– Implement more transit-oriented development all over using Metro as the basis.

– Mandate that employers provide more telework options whenever feasible so that there will be less need for commuting at all!  

These are just a few that I couldn’t wait to jot down.  If I gave it some more thought, I’m sure I could come up with many more — all of which are desperately needed, in my opinion, to combat what is now the worst traffic in the country

What ideas do you have?  What would it take to improve your commute?

Traffic Congestion Problem Has Reached the Boiling Point

Pot of Boiling Water from SerVE Photography

Pot of Boiling Water

Traffic congestion is costing us more than just time spent idling in traffic.  According to a report released by TRIP, Maryland’s roads are in desperate need of repair due to congestion delays and increasing traffic volume.  Another cost of traffic congestion is road rage has been on a steady incline in recent years.

And there are other contributing factors that make the problem worse, such as Federal policies that keep us stuck in traffic, by incorrectly assessing the true causes of traffic congestion instead of earnestly dedicating the proper time and energy it will take to really understand the underlying problems.  Not to mention the paradoxical prevailing attitude in the D.C. area that “someone should do something about the problem” but no one wants to pay for congestion relief

According to Driven Apart: How sprawl is lengthening our commutes and why misleading mobility measures are making things worse, a report by CEOs for Cities and the Rockefeller Foundation, urban sprawl is another contributing factor of why we spend so much time in traffic.  This report surmises that the length and grueling nature of our commutes is more a function of the way we build our cities versus how we have built our roads.  This is a very interesting concept, indeed.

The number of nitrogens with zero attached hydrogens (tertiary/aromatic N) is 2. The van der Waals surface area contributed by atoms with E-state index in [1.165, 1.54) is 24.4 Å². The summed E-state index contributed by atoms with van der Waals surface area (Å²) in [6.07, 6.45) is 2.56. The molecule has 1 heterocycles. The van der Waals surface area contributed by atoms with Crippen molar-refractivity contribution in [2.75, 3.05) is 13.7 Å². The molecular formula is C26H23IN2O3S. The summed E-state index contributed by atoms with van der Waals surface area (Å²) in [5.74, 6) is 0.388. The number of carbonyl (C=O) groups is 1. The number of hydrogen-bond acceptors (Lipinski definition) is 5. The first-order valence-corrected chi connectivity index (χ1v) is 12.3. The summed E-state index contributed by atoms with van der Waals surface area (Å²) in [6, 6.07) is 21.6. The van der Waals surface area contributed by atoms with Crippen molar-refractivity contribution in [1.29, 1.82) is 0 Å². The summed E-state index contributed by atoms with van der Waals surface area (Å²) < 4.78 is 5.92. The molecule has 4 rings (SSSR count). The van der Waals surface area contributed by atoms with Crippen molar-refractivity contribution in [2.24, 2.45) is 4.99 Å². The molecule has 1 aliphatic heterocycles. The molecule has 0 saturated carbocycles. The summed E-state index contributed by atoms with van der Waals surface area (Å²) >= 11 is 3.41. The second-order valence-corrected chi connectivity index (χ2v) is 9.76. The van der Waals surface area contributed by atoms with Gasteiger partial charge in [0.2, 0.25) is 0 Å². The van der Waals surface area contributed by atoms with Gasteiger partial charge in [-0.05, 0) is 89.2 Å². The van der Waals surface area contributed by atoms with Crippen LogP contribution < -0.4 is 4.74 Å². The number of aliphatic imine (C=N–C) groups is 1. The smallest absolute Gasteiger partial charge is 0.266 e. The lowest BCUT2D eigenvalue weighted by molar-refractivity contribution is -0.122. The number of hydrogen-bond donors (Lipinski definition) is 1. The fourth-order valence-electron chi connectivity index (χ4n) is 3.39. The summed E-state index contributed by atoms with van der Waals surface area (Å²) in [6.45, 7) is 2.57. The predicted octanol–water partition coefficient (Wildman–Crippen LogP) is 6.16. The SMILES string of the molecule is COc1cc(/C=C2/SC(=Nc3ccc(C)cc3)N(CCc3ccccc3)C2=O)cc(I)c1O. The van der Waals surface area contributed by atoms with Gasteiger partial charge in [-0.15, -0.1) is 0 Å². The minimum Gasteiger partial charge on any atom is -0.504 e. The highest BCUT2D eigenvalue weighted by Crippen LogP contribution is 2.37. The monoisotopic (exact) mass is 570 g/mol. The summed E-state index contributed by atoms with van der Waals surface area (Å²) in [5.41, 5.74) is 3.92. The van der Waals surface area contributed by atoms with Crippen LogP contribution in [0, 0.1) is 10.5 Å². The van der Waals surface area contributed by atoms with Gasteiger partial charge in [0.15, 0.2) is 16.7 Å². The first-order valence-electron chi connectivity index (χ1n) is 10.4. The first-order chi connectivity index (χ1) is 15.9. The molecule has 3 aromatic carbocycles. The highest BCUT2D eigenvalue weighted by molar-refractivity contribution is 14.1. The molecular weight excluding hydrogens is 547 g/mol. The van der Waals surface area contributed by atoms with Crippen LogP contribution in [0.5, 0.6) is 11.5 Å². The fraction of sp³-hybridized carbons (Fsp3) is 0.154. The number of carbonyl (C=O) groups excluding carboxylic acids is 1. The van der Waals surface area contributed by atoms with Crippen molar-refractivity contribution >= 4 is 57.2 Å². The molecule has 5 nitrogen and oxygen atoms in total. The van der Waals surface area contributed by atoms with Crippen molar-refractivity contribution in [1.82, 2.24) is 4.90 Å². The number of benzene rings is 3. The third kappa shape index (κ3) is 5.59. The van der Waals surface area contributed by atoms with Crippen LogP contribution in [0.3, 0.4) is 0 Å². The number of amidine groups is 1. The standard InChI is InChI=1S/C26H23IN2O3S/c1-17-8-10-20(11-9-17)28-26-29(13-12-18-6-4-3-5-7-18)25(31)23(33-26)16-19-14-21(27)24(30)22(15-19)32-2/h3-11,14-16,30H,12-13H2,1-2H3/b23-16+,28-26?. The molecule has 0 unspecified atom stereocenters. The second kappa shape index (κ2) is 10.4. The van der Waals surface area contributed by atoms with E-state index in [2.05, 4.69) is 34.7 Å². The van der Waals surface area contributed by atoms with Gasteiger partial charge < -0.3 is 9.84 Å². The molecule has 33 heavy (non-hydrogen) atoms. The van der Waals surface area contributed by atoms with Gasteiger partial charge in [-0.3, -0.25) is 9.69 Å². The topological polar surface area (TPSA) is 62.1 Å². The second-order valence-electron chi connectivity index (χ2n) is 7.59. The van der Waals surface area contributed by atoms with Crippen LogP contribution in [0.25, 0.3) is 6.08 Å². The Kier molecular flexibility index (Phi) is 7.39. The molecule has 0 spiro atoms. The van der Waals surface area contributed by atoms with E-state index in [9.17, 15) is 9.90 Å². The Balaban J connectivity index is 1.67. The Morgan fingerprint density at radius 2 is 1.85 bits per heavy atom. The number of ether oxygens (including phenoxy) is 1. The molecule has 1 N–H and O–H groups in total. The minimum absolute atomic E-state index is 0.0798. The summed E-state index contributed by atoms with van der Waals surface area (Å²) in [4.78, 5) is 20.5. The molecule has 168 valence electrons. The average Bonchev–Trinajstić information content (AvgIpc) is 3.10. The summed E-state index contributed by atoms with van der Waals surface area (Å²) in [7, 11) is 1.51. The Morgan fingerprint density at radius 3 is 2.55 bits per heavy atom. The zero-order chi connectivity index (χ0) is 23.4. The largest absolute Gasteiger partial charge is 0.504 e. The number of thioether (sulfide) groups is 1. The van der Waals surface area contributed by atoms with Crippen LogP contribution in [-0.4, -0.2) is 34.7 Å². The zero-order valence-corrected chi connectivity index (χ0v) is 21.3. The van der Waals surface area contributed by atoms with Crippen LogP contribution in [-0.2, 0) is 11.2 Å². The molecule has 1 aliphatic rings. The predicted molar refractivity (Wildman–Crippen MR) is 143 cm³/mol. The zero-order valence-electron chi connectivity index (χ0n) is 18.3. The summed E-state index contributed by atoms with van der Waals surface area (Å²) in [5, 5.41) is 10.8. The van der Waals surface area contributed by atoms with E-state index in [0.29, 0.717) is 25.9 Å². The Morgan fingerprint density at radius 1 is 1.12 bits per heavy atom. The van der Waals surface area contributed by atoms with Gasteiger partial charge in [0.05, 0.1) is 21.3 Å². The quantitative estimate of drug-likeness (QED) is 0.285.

If we are ever going to solve this problem, there are several things we need to do: (1) we really need to stop wasting taxpayer money by funding/supporting studies that don’t assess the true causes of traffic congestion, (2) we also need to get real about the opportunity cost of fixing or at least lessening the effects of traffic congestion, (3) we need to concentrate support behind those projects that are assessing actual causes and effective solutions, and (4) we need to mobilize our local, state, and federal governments to develop sensible transportation policies (and adequate, responsible funding) backing those efforts.